Crude Caps Biggest Monthly Gain Since AugustMoming Zhou and Mark Shenk
West Texas Intermediate crude climbed, capping the biggest monthly gain since August, as inventories at a major hub dropped to a 15-month low and the U.S. economy grew more than projected in the second quarter.
Prices advanced 1.9 percent after the government said supplies at Cushing, Oklahoma, the delivery point for New York futures, slid 4.3 percent last week. They were at a record in January. Gross domestic product rose at a 1.7 percent annualized rate in a Commerce Department report. Futures extended gains in the last half hour of regular trading as the Federal Reserve said it would maintain monthly bond purchases.
“If we continue to see Cushing supplies drop, it could signify the end of the bottleneck there,” said Julius Walker, global energy markets strategist at UBS Securities LLC in New York. “It could signal that Cushing is being structurally drained, which would be supportive of WTI, although I don’t think we’re there yet.”
WTI for September delivery rose $1.95 to settle at $105.03 a barrel on the New York Mercantile Exchange, up 8.8 percent for the month. The volume of all futures traded was 3 percent below the 100-day average at 3:42 p.m.
Brent for September settlement advanced 79 cents, or 0.7 percent, to end the session at $107.70 a barrel on the London-based ICE Futures Europe exchange. It increased 5.4 percent in July. Volume was 4 percent below the 100-day average.
The European benchmark’s premium to WTI shrank to $2.67 from $3.83 yesterday. The gap has narrowed from more than $23 earlier this year as improved pipeline networks and the use of rail links eased a North American supply glut created by rising production of crude from shale formations.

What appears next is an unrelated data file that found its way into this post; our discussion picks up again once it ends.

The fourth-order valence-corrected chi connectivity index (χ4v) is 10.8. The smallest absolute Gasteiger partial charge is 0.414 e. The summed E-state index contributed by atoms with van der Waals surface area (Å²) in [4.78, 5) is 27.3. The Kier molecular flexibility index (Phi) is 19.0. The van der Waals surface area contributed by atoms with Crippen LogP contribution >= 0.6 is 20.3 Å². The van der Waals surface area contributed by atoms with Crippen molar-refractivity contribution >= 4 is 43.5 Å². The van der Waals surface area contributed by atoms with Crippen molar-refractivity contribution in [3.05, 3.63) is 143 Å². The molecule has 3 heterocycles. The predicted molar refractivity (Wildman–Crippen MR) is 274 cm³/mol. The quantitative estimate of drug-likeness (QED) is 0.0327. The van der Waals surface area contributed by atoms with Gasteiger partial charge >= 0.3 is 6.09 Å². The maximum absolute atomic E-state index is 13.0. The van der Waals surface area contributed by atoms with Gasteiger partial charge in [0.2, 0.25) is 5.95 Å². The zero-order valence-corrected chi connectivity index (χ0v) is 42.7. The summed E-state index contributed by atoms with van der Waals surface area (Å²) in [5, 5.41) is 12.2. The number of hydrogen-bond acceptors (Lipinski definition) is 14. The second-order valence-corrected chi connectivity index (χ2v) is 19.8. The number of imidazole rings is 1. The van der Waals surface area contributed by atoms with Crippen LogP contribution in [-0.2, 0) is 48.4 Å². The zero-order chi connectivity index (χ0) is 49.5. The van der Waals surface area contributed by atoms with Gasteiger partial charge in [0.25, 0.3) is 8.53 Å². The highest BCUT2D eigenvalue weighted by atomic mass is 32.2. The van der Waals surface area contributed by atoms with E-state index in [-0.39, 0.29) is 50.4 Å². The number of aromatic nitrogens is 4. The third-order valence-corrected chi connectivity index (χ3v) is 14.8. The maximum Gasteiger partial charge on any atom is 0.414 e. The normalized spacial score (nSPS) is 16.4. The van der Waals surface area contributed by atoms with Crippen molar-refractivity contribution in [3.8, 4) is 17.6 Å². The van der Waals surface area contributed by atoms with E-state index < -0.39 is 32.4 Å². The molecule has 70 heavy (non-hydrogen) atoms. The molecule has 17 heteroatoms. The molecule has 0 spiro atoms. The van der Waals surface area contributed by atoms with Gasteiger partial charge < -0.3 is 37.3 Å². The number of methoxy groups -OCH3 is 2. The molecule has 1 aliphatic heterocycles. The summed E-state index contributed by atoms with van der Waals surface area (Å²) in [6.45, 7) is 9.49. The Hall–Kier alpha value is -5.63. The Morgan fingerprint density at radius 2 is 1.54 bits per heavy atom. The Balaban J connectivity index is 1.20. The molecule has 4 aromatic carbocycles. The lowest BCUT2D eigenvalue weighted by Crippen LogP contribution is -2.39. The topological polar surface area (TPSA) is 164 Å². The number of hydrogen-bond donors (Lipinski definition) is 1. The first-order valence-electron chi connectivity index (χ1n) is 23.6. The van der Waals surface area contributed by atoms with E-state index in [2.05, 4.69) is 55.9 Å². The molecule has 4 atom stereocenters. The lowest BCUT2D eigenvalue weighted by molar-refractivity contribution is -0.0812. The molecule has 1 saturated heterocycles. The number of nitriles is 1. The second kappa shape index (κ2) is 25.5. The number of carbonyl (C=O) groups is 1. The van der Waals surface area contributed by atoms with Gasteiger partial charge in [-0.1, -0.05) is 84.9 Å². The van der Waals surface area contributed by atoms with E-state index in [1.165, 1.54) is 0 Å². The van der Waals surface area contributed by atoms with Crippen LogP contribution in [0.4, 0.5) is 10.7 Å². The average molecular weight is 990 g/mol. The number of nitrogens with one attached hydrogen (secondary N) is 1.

Cushing inventories dropped 1.9 million barrels last week to 42.1 million, the least since April 2012, according to the Energy Information Administration, the Energy Department’s statistical arm. Supplies decreased 7.53 million barrels this month, the most in nine years of data.
Overall U.S. stockpiles unexpectedly increased 431,000 barrels last week to 364.6 million, the EIA said. Stockpiles tumbled 29.9 million in the four weeks ended July 19, the biggest such decline since 1982.
Second-quarter GDP grew faster than the 1 percent pace forecast by economists surveyed by Bloomberg. The Commerce Department also issued comprehensive revisions with today’s report that showed the recovery from the worst U.S. recession in the post-World War II era has been stronger than previously estimated.
“The GDP report is significantly better than expectations and it reinforces the concept of modest growth in the U.S. economy,” said Jason Schenker, president of Prestige Economics LLC, an Austin, Texas-based energy consultant. “The economic picture in the medium and long term looks more supportive for oil prices.”
The U.S., the world’s biggest oil-consuming country, accounted for about a fifth of global demand in 2012, according to BP Plc’s Statistical Review of World Energy.
“The GDP is surprisingly good and it should be supportive for energy demand,” said Phil Flynn, senior market analyst at the Price Futures Group in Chicago.
Prices extended gains after the Fed said it will continue its $85 billion in monthly bond purchases. The central bank offered no new details on possible tapering of the quantitative easing policy after a two-day policy meeting at which the central bank also kept interest rates unchanged.
“It shows they are not in a rush to end the QE program,” Schenker said. “It should be bullish for crude.”
OPEC crude output dropped for a second month in July, led by the biggest plunge in Libyan production since the 2011 war that overthrew Muammar Qaddafi, a Bloomberg survey showed.
Output in the 12-member Organization of Petroleum Exporting Countries slipped 245,000 barrels, or 0.8 percent, to an average 30.662 million barrels a day this month from a revised 30.907 million in June, according to the survey of oil companies, producers and analysts.
Libya, holder of Africa’s biggest crude reserves, has closed all oil terminals except Zawiya amid labor protests, Oil Minister Abdulbari Al-Arusi said at a press briefing today in Tripoli. The closures will reduce exports by some 1.1 million barrels a day from yesterday’s level of 1.425 million, he said.
Implied volatility for at-the-money WTI options expiring in September was 21.6 percent, compared with 22.1 percent yesterday, data compiled by Bloomberg showed.
Electronic trading volume on the Nymex was 539,789 contracts as of 3:42 p.m. It totaled 546,596 contracts yesterday, 17 percent below the three-month average. Open interest was 1.84 million contracts.